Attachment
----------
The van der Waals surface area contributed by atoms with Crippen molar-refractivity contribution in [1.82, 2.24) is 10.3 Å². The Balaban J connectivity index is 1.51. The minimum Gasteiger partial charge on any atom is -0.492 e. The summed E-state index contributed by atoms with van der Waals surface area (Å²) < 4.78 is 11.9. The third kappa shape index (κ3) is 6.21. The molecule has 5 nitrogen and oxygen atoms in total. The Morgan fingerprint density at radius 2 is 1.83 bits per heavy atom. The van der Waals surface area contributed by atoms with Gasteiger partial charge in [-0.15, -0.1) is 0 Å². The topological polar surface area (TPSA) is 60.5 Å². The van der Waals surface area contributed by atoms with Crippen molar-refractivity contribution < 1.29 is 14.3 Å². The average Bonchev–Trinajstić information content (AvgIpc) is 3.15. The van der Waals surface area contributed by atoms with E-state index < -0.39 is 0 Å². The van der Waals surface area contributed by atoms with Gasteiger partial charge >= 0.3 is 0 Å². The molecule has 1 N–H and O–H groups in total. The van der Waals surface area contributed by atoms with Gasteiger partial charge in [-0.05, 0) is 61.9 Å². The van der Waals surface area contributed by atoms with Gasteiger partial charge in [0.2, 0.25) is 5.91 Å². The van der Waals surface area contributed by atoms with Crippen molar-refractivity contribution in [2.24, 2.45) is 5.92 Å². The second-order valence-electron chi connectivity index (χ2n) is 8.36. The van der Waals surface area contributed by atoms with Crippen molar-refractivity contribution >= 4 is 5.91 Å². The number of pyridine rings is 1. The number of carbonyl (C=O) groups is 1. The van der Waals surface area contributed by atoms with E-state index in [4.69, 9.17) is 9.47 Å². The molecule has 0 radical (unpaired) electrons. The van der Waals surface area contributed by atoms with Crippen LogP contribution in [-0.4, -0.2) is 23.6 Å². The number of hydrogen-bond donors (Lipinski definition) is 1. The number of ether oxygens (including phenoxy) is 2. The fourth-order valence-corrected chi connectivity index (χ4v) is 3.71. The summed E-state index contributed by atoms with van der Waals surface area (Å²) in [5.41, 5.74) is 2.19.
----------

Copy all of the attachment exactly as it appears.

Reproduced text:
The van der Waals surface area contributed by atoms with Crippen molar-refractivity contribution in [1.82, 2.24) is 10.3 Å². The Balaban J connectivity index is 1.51. The minimum Gasteiger partial charge on any atom is -0.492 e. The summed E-state index contributed by atoms with van der Waals surface area (Å²) < 4.78 is 11.9. The third kappa shape index (κ3) is 6.21. The molecule has 5 nitrogen and oxygen atoms in total. The Morgan fingerprint density at radius 2 is 1.83 bits per heavy atom. The van der Waals surface area contributed by atoms with Gasteiger partial charge in [-0.15, -0.1) is 0 Å². The topological polar surface area (TPSA) is 60.5 Å². The van der Waals surface area contributed by atoms with Crippen molar-refractivity contribution < 1.29 is 14.3 Å². The average Bonchev–Trinajstić information content (AvgIpc) is 3.15. The van der Waals surface area contributed by atoms with E-state index < -0.39 is 0 Å². The van der Waals surface area contributed by atoms with Gasteiger partial charge >= 0.3 is 0 Å². The molecule has 1 N–H and O–H groups in total. The van der Waals surface area contributed by atoms with Gasteiger partial charge in [-0.05, 0) is 61.9 Å². The van der Waals surface area contributed by atoms with Gasteiger partial charge in [0.2, 0.25) is 5.91 Å². The van der Waals surface area contributed by atoms with Crippen molar-refractivity contribution in [2.24, 2.45) is 5.92 Å². The second-order valence-electron chi connectivity index (χ2n) is 8.36. The van der Waals surface area contributed by atoms with Crippen molar-refractivity contribution >= 4 is 5.91 Å². The number of pyridine rings is 1. The number of carbonyl (C=O) groups is 1. The van der Waals surface area contributed by atoms with E-state index in [4.69, 9.17) is 9.47 Å². The molecule has 0 radical (unpaired) electrons. The van der Waals surface area contributed by atoms with Crippen LogP contribution in [-0.4, -0.2) is 23.6 Å². The number of hydrogen-bond donors (Lipinski definition) is 1. The number of ether oxygens (including phenoxy) is 2. The fourth-order valence-corrected chi connectivity index (χ4v) is 3.71. The summed E-state index contributed by atoms with van der Waals surface area (Å²) in [5.41, 5.74) is 2.19.